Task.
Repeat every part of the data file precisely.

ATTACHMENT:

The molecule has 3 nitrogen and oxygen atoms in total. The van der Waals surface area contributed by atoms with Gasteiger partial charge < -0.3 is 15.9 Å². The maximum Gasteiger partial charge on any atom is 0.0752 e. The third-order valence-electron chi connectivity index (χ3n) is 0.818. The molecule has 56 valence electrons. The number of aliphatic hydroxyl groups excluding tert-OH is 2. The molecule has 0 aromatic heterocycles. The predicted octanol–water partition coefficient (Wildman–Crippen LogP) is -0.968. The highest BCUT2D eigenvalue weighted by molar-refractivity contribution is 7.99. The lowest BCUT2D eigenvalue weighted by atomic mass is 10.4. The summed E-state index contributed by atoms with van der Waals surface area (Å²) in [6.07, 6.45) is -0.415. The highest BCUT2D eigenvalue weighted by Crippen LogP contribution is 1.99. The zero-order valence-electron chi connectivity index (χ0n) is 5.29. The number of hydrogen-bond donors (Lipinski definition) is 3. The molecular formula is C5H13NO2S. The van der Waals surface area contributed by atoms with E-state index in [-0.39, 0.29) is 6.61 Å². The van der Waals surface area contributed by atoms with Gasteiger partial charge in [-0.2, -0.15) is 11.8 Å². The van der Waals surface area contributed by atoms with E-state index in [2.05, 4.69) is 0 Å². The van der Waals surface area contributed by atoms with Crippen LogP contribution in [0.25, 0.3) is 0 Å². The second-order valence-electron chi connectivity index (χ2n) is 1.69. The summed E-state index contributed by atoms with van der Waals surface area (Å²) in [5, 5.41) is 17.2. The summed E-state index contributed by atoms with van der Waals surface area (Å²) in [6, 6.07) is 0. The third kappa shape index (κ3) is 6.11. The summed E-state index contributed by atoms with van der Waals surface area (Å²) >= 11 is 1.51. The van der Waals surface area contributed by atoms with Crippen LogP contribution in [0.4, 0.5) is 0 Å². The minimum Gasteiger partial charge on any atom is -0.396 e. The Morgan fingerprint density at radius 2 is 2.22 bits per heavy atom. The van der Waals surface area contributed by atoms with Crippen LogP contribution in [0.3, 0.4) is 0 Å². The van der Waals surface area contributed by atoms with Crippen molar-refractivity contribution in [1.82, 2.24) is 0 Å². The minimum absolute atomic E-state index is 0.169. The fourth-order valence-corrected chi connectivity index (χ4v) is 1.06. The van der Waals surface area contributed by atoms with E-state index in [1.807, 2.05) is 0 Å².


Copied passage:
The molecule has 3 nitrogen and oxygen atoms in total. The van der Waals surface area contributed by atoms with Gasteiger partial charge < -0.3 is 15.9 Å². The maximum Gasteiger partial charge on any atom is 0.0752 e. The third-order valence-electron chi connectivity index (χ3n) is 0.818. The molecule has 56 valence electrons. The number of aliphatic hydroxyl groups excluding tert-OH is 2. The molecule has 0 aromatic heterocycles. The predicted octanol–water partition coefficient (Wildman–Crippen LogP) is -0.968. The highest BCUT2D eigenvalue weighted by molar-refractivity contribution is 7.99. The lowest BCUT2D eigenvalue weighted by atomic mass is 10.4. The summed E-state index contributed by atoms with van der Waals surface area (Å²) in [6.07, 6.45) is -0.415. The highest BCUT2D eigenvalue weighted by Crippen LogP contribution is 1.99. The zero-order valence-electron chi connectivity index (χ0n) is 5.29. The number of hydrogen-bond donors (Lipinski definition) is 3. The molecular formula is C5H13NO2S. The van der Waals surface area contributed by atoms with E-state index in [-0.39, 0.29) is 6.61 Å². The van der Waals surface area contributed by atoms with Gasteiger partial charge in [-0.2, -0.15) is 11.8 Å². The van der Waals surface area contributed by atoms with E-state index in [2.05, 4.69) is 0 Å². The van der Waals surface area contributed by atoms with Crippen LogP contribution in [0.25, 0.3) is 0 Å². The second-order valence-electron chi connectivity index (χ2n) is 1.69. The summed E-state index contributed by atoms with van der Waals surface area (Å²) in [5, 5.41) is 17.2. The summed E-state index contributed by atoms with van der Waals surface area (Å²) in [6, 6.07) is 0. The third kappa shape index (κ3) is 6.11. The summed E-state index contributed by atoms with van der Waals surface area (Å²) >= 11 is 1.51. The van der Waals surface area contributed by atoms with Crippen LogP contribution in [0.4, 0.5) is 0 Å². The minimum Gasteiger partial charge on any atom is -0.396 e. The Morgan fingerprint density at radius 2 is 2.22 bits per heavy atom. The van der Waals surface area contributed by atoms with Crippen LogP contribution in [0.3, 0.4) is 0 Å². The van der Waals surface area contributed by atoms with Crippen molar-refractivity contribution in [1.82, 2.24) is 0 Å². The minimum absolute atomic E-state index is 0.169. The fourth-order valence-corrected chi connectivity index (χ4v) is 1.06. The van der Waals surface area contributed by atoms with E-state index in [1.807, 2.05) is 0 Å².